Critical zone of the branching crack model for earthquakes: Inherent randomness, earthquake predictability, and precursor modelling
Institute of Statistical Mathematics, Research Organization of Information and Systems, Tokyo 1908562, Japan
2 Department of Statistical Science, the Graduate University for Advanced Studies, Tokyo, Japan
3 London Mathematical Laboratory, London, UK
4 Department of earth and space sciences, Southern University of Science and Technology, Shenzhen, P.R. China
Accepted: 7 October 2020
Published online: 19 January 2021
The branching crack model for earthquakes was developed by Vere-Jones and Kagan in the 1970s and the 1980s, respectively. With some simple and rational assumptions, its simulation results explain the Gutenberg-Richter magnitude-frequency relationship and the Omori-Utsu aftershock decay formula. By introducing the concept of the critical zone, this model can be connected with the asperity model, the barrier model, and the nucleation model through a parameter – criticality. Particularly, the size of the critical zone determines the maximum magnitude of potential earthquakes and the source of their anomalies. The key to earthquake forecasting is to determine whether the concerned area is in a critical state and how large the critical zone is. We discuss what kinds of anomalies are meaningful as candidates of earthquake precursors. Finally, we outline modelling strategies for earthquake precursors with low probability gains that are due to the inherent randomness of earthquake source processes.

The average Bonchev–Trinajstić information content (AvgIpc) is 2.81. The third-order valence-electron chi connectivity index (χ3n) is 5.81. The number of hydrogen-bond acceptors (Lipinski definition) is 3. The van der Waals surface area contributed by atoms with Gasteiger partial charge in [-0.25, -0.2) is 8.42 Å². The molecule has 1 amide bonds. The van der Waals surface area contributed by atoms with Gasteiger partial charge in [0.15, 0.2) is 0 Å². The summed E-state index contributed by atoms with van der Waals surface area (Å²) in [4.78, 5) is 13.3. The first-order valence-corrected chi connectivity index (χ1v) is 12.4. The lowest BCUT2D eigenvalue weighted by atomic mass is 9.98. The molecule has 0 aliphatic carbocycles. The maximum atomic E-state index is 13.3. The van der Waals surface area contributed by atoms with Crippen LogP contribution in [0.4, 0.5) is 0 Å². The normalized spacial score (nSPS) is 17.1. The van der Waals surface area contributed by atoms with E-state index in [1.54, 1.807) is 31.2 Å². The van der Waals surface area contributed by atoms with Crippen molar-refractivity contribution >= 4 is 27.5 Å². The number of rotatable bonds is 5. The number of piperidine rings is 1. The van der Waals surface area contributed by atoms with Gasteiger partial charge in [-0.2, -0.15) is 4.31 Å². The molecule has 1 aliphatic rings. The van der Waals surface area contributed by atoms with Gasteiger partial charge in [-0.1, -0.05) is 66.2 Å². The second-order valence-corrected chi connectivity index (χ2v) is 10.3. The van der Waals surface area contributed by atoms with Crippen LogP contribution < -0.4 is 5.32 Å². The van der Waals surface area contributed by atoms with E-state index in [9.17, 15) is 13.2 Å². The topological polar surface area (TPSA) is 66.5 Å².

© The Author(s) 2021
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